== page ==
Significant Case 187/16 – First Gawon Apparel (Cambodia) Co Ltd.
Date of Award Issuance: 31 August 2016
Arbitral Panel: Pen Bunchhea, Seng Vouch Hun and Tuon Siphann
In this case the local union Coalition of Cambodia Apparel Worker Democratic Union (CCAWDU) (the “Claimants”) brought a claim against First Gawon Apparel (Cambodia) Co. Ltd. (the “Employer”). The Employer’s enterprise is located in Phnom Penh and core business is garment and textile manufacturing. At the time of this case being heard approximately 470 workers were employed.
This case involved seven demands; two of which were withdrawn by the Claimants and the remaining five issues were arbitrated by the Arbitration Panel (AP). Only one demand relating to the inclusion of annual leave payments in the calculation of the 90 days paid maternity leave will be examined in this case note.
Both parties agreed that the Employer used four and a half days of annual leave divided by two when calculating the 90 days of maternity leave for workers. By doing this, the Employer deducted four and a half days of annual leave by providing wages equal to 2.25 days (four and a half days of annual leave divided by two) to be included in the maternity leave calculations.
The Claimants argued that maternity leave payments have no relationship to annual leave entitlements thus the Employer cannot include annual leave payments into the maternity payment calculations.
The Arbitration Council (AC) examined Article 166, 167, 182 and 183 of the Labour Law (LL) and previous AC decisions.
Article 166 of the LL states: “…all workers are entitled to paid annual leave to be given by the employer at the rate of one and a half work days of paid leave per month of continuous service.”
Article 167, paragraph 2 of the LL states, “If the contract is terminated or expires before the worker has acquired the right to use his paid-leave, an indemnity calculated on the basis of Article 166 above is granted to the worker.”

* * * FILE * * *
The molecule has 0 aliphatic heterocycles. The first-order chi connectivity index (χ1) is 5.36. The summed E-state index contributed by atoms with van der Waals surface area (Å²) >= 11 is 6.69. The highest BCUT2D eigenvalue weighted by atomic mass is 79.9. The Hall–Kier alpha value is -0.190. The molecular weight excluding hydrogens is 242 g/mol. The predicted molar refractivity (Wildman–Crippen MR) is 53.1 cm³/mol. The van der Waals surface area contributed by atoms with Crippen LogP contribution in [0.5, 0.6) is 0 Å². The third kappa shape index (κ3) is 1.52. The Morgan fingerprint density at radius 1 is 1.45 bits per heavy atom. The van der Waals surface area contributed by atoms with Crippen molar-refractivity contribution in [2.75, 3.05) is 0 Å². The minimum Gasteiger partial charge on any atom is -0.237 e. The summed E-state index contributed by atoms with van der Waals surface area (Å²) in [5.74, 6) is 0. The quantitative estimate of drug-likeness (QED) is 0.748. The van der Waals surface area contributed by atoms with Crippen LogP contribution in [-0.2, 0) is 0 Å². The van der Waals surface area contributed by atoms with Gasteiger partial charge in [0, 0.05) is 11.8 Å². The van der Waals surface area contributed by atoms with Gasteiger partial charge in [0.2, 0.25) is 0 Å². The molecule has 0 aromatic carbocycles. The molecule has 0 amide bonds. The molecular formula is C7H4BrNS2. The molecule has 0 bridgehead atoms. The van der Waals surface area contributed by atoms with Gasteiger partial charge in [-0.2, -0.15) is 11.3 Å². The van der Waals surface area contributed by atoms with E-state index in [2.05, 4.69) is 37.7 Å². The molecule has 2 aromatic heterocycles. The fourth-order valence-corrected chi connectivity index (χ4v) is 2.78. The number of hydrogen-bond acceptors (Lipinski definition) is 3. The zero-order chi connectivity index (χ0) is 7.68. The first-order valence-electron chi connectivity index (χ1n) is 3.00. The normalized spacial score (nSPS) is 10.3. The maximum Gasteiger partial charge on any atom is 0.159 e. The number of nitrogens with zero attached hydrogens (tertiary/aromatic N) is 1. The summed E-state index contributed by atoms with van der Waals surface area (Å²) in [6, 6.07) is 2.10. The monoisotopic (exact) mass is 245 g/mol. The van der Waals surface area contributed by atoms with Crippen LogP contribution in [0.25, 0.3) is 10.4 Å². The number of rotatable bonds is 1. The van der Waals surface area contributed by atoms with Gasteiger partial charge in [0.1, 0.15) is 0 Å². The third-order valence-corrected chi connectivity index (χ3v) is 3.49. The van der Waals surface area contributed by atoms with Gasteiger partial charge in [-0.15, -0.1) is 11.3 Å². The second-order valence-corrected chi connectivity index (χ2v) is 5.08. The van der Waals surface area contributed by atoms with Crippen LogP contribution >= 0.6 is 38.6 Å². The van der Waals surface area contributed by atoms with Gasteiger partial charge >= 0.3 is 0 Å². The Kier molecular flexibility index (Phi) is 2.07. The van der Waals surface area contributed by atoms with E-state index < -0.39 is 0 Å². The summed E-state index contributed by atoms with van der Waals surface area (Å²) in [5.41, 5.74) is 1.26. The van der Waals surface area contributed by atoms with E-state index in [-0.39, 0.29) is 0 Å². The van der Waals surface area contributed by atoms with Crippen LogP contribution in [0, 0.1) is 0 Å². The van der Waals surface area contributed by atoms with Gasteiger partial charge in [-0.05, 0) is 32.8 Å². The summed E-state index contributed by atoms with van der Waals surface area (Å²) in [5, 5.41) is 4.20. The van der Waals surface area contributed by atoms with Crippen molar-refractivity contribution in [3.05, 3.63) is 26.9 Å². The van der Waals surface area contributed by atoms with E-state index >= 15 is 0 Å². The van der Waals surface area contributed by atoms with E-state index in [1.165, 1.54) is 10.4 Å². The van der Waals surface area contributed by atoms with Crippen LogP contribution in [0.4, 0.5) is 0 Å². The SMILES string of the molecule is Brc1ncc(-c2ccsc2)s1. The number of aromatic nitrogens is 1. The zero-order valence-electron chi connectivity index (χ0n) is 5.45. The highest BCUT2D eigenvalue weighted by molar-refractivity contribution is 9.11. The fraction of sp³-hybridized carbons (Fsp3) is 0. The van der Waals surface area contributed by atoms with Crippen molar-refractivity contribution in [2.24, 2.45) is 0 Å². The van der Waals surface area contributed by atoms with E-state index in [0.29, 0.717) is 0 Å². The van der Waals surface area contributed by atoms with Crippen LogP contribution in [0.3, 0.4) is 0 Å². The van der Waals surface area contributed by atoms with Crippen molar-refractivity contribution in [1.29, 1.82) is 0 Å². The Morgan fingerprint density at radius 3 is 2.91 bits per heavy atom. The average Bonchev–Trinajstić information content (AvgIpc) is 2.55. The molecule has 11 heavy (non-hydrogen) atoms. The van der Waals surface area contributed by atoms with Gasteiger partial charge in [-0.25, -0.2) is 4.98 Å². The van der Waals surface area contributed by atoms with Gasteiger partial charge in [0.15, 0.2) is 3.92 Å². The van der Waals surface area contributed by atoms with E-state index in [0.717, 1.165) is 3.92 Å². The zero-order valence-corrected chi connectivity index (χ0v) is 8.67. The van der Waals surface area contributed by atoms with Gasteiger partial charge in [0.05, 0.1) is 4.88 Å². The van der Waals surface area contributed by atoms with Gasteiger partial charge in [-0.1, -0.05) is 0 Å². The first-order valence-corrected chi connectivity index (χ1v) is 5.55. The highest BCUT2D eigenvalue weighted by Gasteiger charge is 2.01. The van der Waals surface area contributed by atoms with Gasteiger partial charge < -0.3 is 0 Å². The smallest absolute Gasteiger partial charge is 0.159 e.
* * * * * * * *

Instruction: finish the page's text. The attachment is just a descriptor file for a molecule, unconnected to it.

Paragraph 3 of the same article states: “Apart from this, any collective agreement providing compensation in lieu of paid leave, as well as any agreement renouncing or waiving the right to paid annual leave, shall be null and void.”
In previous AC decisions, the AC considered that the right to annual leave can be exchanged for a cash payment only when the contract is terminated. (See previous Arbitral Award No. 51/04-Sam Han, issue 5; No. 08/07-Siu Quinh, issue 1; 17/12 – Peace Glory, issue 2 and 029/15-British American Tobacco Cambodia, issue 7)
Furthermore, the AC has decided that LL prohibits payment in lieu of annual leave during the period that workers are working for the Company. (See previous Arbitral Award No. 73/13-Yak Jin, issue 8 and 029/15-British American Tobacco Cambodia, issue 7)
In this case, the AC considered that the intention of the LL is to encourage workers to use annual leave but not payment in lieu if the employment relationship has not ended.
Article 182 of LL states: “…women shall be entitled to a maternity leave of ninety days…”
Article 183, paragraph 1 of LL states: “During the maternity leave as stipulated in the preceding article, women are entitled to half of their wage, including their perquisites, paid by the employer.”
Based on Article 182 and 183 of the LL the AC considered that during maternity leave workers are still employed by the Employer. Therefore, the practice of the Company to use four and a half days of annual leave payment divided by two to be included in the maternity leave payment is not in the spirit of the LL. Annual leave entitlements cannot be exchanged for cash during the employment contract including during periods of maternity leave.
Meanwhile, Clause 34 (D) of Prakas No. 099 states that the AC, “… has the power and authority to provide any civil remedy or relief which it deems just and fair, including Orders to cease immediately any other illegal or prohibited conduct, including but not limited to retaliation.”
In its decision, the AC ordered the Employer to cease the above practice and ordered the Employer to reimburse four and a half days of annual leave entitlements to workers which was deducted from their leave balance when they were on maternity leave. Further, workers were ordered to return 2.25 days of annual leave payments to the Employer.
This case highlights the importance of misuse of annual leave payments for maternity leave calculations. The LL encourages workers to use annual leave but prohibits payments in lieu and it can only be paid in cash when the employment is terminated by either party. During maternity leave the employment is not terminated therefore workers should be entitled to full annual leave entitlements even when they are not physically at work.